A Sandy Springs city judge has drawn criticism for recent comments to a Muslim defendant that an appeals court condemned while upholding her ruling in the case. The judge, Sharon Dickson, is up for reappointment this year to the Sandy Springs bench, and also sits on Dunwoody’s city court.

Dickson told Fazial Azizan in a court hearing Jan. 25 that she believed he was disrespecting her by not looking at her because where he comes from “women don’t mean anything,” according to an official transcript.

Sandy Springs Judge Sharon Dickson on the day of her confirmation in 2014. (File)

Dickson did not return a request for comment.

A Muslim civil rights organization and a lawyer representing him says that Dickson’s comments were “bigoted” and based on the race of the defendant, Azizan, an Iranian-American.

Dickson also serves as a judge in the Dunwoody Municipal Court, according to city spokesperson Bob Mullen. He did not respond to questions about the city of Dunwoody’s view on Dickson’s comments.

Dickson formerly worked at Riley McClendon, but left in 2014 before her judgeship appointment, according to her social media. Riley McClendon, a Marietta-based firm, contracts with both the cities of Dunwoody and Sandy Springs to provide legal staff. The city solicitor who represented Sandy Springs in the case against Azizan is Bill Riley, a partner at the firm, according to city spokesperson Sharon Kraun.

Cecil McLendon, another partner at the firm, serves as one of Sandy Springs’ assistant city attorneys.

The Riley McClendon firm had its own controversy over anti-Muslim comments last year, when Lenny Felgin, its assistant city attorney for Dunwoody, was accused of making vulgar and bigoted remarks about Muslims and women on his Facebook account. Felgin said his account was hacked, but resigned from the firm.

Dickson has previous experience working in government, having served as the assistant solicitor for both DeKalb and Gwinnett counties.
Sandy Springs Mayor Rusty Paul, who appointed Dickson to the bench, did not defend her comments, but said that she has been cleared legally of bias.

“I would not have said those comments, and I disagree with them, but the Superior Court of Fulton County found that the judgment rendered by Judge Dickson was not improper,” Paul said in a written statement.

Dickson was appointed by Paul in June 2014 along with three other new judges. She was recommend by a panel of five Atlanta lawyers convened by Paul to make recommendations for new judges, a process he said is used in several states. The lawyers included Ray Smith, David Flint, Jay Elmore, Ray Persons and Karen Bragman, according to the meeting minutes.

The city’s municipal court judges serve four-year terms after being appointed by the mayor and confirmed by the City Council. The judges hear cases such as traffic and DUI offenses, local ordinance violations and some misdemeanor shoplifting and marijuana possession cases, according to the charter.

Judges are required in Sandy Springs to be at least 25 years old and a member of the State Bar of Georgia, the legal profession’s governing body, for at least three years, according to the city charter.

According to her listing on the Georgia Bar’s website, Dickson has received no disciplinary action and is in “good standing.”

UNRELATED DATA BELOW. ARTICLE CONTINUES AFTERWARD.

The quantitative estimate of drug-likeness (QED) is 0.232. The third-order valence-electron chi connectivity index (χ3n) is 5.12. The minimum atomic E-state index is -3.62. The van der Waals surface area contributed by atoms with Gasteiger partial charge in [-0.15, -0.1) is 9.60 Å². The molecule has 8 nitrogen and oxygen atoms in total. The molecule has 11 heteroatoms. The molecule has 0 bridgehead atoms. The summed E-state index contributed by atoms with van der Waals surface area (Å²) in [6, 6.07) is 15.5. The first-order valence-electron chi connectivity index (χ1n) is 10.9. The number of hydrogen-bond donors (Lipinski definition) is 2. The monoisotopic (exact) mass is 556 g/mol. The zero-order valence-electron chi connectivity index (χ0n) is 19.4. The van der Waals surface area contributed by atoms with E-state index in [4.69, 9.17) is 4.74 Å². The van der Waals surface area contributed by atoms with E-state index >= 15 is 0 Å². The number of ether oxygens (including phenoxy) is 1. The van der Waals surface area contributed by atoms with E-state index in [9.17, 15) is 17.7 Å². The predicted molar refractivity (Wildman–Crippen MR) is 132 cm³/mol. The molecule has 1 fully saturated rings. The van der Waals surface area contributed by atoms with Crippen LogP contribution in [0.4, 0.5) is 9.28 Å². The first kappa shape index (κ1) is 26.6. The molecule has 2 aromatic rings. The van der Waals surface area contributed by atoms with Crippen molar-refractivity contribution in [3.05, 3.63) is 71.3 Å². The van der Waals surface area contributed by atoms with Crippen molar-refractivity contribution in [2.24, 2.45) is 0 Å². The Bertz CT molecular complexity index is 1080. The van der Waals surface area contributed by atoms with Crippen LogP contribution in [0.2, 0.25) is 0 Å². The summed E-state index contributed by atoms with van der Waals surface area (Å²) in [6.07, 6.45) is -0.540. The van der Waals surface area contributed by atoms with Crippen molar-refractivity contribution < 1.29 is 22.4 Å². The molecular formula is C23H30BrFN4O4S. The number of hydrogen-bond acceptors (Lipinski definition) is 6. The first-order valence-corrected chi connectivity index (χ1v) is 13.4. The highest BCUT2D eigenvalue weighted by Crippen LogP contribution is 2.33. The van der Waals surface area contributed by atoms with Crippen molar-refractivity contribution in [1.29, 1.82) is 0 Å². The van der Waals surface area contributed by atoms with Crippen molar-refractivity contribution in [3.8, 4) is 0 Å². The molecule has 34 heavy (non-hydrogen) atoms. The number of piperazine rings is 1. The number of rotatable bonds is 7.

Dickon’s appointment letter said she would serve until the first June Sandy Springs City Council meeting of 2018. However, that meeting has passed and no judges have been reappointed or replaced. Kraun, the city spokesperson, said that judges are allowed to continue serving until reappointed or replaced, even if that is after the four-year term limit enshrined in the City Charter. There is no deadline on how long they can continue serving without reappointment, Kraun said.

Paul plans to make recommendations to the City Council soon, but did not comment about his thoughts on specific judges, Kraun said.

Paul said in the written statement that city tries not to intervene with the court system.

“We try to keep our city court independent without political involvement. There is a clear separation of powers, much like the federal level,” Paul said.
Azizan appealed the ruling to the Superior Court of Fulton County, which ruled June 18 that Dickson’s comments were “objectionable and wholly inappropriate.” However, the court ruled that there was no evidence any bias affected Dickon’s ruling against Azizan and upheld the conviction, according to the court’s ruling.

In the January city court hearing, Azizan was convicted by Dickson of disorderly conduct and sentenced to five months imprisonment. Azizan was arrested and charged after a March 2017 car accident, McClendon said.

“The derogatory statements Judge Dickson made to Mr. Azizan regarding his national origin were outrageous and unacceptable,” said Jason McLendon, the attorney representing Azizan. McLendon is not part of the Riley McClendon law firm and owns his own firm.

The next step, McClendon said, is asking the Court of Appeals to review the case. McClendon said they should know if the court agrees to take it up by August.

The Council on American-Islamic Relations, a Muslim civil rights group, said it sent a letter June 27 to City Attorney Dan Lee asking the city to vacate the conviction. However, Kraun said the city did not receive the letter.

“A judge who harbors a bias against people because of where “they come from” cannot be trusted to issue rulings about those people. This is especially true when a judge openly expresses that bias in court,” said attorney Edward Ahmed Mitchell, executive director of CAIR-Georgia, in the letter.